Tory local election candidate reveals voters are ripping down posters and BURNING them amid fears disillusioned Blue Wall areas could ‘flip’ to the Lib Dems and Labour
- Tory election candidate reveals her posters are being ripped down and burned
- She describes how some in Somerset don’t want to vote Tory due to the PM
- There are fears the Conservatives could lose ‘Blue Wall’ areas on Thursday
A Conservative local election candidate has revealed her posters are being ripped down and burned as she described how some voters are citing Boris Johnson as a reason for not backing the Tories ahead of this week’s poll.
Dawn Denton, a Tory candidate for Somerset County Council, also claimed she would not be attending a hustings event in Frome because she doesn’t think ‘nasty’ locals will give her a fair hearing.
The account will raise fears among Conservatives that the party could suffer a local election drubbing on Thursday, amid a backlash at the Partygate scandal that has rocked the Prime Minister and voter despair at the cost-of-living crisis.
There are fears that ‘Blue Wall’ areas in the south of England could switch from the Tories to either the Liberal Democrats or Labour on Thursday.
Those concerns among Conservatives have been heightened by claims the Lib Dems and Labour have entered into a secret electoral pact.
It is claimed this has seen them stand aside in areas where the other party might be better placed to beat the Tories – although Labour leader Sir Keir Starmer has denied such a pact has been agreed.
Pollsters have found that the Lib Dems could this week be set to gain the new single unitary authority in Somerset, to which Ms Denton is seeking election.
Speaking to the Telegraph, she described how her election posters were getting ‘trashed’.
‘People say they are going to put them up really close to the election, because we know they’re not going to survive,’ she said.
‘I’ve had people throw leaflets back out the door at me as well.’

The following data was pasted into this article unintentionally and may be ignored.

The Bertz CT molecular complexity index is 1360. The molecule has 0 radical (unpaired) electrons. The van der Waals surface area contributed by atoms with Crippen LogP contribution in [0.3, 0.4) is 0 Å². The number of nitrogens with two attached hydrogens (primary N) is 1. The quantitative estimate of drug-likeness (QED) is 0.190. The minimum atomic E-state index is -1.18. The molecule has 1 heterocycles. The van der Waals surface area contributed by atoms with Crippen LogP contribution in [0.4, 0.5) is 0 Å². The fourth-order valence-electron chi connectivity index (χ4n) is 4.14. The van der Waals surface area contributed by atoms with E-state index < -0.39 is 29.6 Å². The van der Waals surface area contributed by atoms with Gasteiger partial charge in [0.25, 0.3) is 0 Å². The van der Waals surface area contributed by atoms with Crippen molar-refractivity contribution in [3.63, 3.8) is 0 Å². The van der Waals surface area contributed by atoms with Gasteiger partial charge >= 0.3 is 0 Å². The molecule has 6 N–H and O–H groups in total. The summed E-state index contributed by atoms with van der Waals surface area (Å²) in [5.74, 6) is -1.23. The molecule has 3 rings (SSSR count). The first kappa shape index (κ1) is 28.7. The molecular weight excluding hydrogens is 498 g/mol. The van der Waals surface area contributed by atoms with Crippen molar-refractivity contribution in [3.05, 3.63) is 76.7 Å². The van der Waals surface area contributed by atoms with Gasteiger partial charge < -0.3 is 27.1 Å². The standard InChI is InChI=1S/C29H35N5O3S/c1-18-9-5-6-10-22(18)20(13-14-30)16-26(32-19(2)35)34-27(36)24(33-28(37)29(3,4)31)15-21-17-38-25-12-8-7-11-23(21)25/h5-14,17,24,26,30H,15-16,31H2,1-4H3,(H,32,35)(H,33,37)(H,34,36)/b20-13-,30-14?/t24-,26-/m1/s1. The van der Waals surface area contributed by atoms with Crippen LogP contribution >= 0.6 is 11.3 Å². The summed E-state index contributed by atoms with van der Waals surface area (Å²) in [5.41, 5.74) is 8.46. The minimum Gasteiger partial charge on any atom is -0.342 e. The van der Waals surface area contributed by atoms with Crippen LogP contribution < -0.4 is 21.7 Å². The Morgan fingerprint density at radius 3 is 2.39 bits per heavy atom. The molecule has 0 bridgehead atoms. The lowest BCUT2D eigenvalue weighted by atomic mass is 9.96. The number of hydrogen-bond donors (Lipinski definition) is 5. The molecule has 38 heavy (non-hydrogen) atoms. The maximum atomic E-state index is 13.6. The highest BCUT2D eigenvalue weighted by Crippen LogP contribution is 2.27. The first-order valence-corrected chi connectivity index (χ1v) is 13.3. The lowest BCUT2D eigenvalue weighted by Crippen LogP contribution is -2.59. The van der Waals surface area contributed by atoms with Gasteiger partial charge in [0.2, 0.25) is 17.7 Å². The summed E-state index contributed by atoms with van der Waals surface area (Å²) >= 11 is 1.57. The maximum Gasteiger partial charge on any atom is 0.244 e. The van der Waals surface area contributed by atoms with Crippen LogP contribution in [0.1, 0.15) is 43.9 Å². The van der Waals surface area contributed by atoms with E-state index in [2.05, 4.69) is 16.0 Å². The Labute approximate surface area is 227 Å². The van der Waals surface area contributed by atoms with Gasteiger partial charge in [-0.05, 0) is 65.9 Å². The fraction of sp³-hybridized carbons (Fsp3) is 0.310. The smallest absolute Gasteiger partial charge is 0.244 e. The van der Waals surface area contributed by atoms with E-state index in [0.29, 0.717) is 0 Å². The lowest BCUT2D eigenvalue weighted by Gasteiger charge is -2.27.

Ms Denton also told the newspaper that locals often cite Boris Johnson personally as a reason not to back the Tories.
‘They say that if they vote Conservative, they are endorsing Boris,’ she said.
‘They don’t want to endorse him because then it looks like he’s doing well.
‘But if they get a sense that those in Westminster are holding Boris to account, then they’ll cast their vote Conservative.
‘So they are waiting to see what happens this week.’
There are fears among Conservatives that the party could suffer a local election drubbing on Thursday, amid a backlash at the Partygate scandal that has rocked the Prime Minister and voter despair at the cost-of-living crisis
Elections are taking place this week in some local councils in England, Wales and Scotland, as well as London boroughs and the Northern Ireland Assembly
There are claims Sir Ed Davey’s Lib Dems and Sir Keir Starmer’s Labour have entered into a secret electoral pact
As he continued Labour’s election campaigning in Worthing today, Sir Keir claimed that rising prices were keeping people up at night
Elections are taking place in some local councils in England, Wales and Scotland, as well as London boroughs and the Northern Ireland Assembly.
The results in Britain will provide a strong marker of the state of play ahead of a general election expected in 2024.
As he continued Labour’s election campaigning in Worthing today, Sir Keir claimed that rising prices were keeping people up at night as he again repeated his call for the Government to do more to help Britons with soaring energy bills.
‘Everybody is talking about the cost-of-living crisis,’ he said.
‘The thing that has been keeping people up at night is worrying about paying their bills and being whacked with tax by the Government.
‘From the Labour Party point of view we think that there should be a windfall tax on oil and gas companies in the North Sea, they have made more profit than they are expecting.
‘Use that for energy bills, up to £600 for those who need it most.’
Sir Keir yesterday denied that Labour has a secret electoral pact with the Lib Dems ahead of Thursday’s elections.
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